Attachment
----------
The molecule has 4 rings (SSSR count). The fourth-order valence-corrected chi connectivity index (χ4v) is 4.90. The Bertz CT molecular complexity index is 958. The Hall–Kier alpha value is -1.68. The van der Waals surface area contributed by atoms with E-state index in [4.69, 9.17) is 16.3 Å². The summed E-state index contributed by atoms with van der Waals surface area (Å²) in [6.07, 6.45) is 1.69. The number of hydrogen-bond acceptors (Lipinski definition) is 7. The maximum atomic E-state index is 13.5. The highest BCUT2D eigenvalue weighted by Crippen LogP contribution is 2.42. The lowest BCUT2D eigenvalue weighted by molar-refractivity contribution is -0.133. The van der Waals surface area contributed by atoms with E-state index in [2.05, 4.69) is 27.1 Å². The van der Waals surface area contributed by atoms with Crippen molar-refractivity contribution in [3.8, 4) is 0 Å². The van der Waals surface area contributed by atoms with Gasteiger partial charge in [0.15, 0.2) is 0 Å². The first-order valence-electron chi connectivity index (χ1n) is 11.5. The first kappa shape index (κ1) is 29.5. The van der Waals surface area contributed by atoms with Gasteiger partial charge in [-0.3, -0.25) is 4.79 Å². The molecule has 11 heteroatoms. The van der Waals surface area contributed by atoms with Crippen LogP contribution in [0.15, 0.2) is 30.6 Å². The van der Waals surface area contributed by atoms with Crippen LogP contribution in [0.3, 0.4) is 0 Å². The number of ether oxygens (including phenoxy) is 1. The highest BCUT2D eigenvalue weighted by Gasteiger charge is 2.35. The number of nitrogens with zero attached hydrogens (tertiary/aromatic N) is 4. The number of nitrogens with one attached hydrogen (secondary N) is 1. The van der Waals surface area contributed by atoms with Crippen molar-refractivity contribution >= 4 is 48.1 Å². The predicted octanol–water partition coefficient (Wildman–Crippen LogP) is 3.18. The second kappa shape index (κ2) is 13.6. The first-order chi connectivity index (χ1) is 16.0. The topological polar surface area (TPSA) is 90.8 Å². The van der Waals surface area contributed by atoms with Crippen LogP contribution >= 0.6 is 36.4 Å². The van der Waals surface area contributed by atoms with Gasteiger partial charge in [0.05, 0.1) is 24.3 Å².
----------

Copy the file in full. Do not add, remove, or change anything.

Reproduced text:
The molecule has 4 rings (SSSR count). The fourth-order valence-corrected chi connectivity index (χ4v) is 4.90. The Bertz CT molecular complexity index is 958. The Hall–Kier alpha value is -1.68. The van der Waals surface area contributed by atoms with E-state index in [4.69, 9.17) is 16.3 Å². The summed E-state index contributed by atoms with van der Waals surface area (Å²) in [6.07, 6.45) is 1.69. The number of hydrogen-bond acceptors (Lipinski definition) is 7. The maximum atomic E-state index is 13.5. The highest BCUT2D eigenvalue weighted by Crippen LogP contribution is 2.42. The lowest BCUT2D eigenvalue weighted by molar-refractivity contribution is -0.133. The van der Waals surface area contributed by atoms with E-state index in [2.05, 4.69) is 27.1 Å². The van der Waals surface area contributed by atoms with Crippen molar-refractivity contribution in [3.8, 4) is 0 Å². The van der Waals surface area contributed by atoms with Gasteiger partial charge in [0.15, 0.2) is 0 Å². The first-order valence-electron chi connectivity index (χ1n) is 11.5. The first kappa shape index (κ1) is 29.5. The van der Waals surface area contributed by atoms with Gasteiger partial charge in [-0.3, -0.25) is 4.79 Å². The molecule has 11 heteroatoms. The van der Waals surface area contributed by atoms with Crippen LogP contribution in [0.15, 0.2) is 30.6 Å². The van der Waals surface area contributed by atoms with Crippen LogP contribution in [0.3, 0.4) is 0 Å². The number of ether oxygens (including phenoxy) is 1. The highest BCUT2D eigenvalue weighted by Gasteiger charge is 2.35. The number of nitrogens with zero attached hydrogens (tertiary/aromatic N) is 4. The number of nitrogens with one attached hydrogen (secondary N) is 1. The van der Waals surface area contributed by atoms with Crippen molar-refractivity contribution >= 4 is 48.1 Å². The predicted octanol–water partition coefficient (Wildman–Crippen LogP) is 3.18. The second kappa shape index (κ2) is 13.6. The first-order chi connectivity index (χ1) is 16.0. The topological polar surface area (TPSA) is 90.8 Å². The van der Waals surface area contributed by atoms with Crippen LogP contribution >= 0.6 is 36.4 Å². The van der Waals surface area contributed by atoms with Gasteiger partial charge in [0.05, 0.1) is 24.3 Å².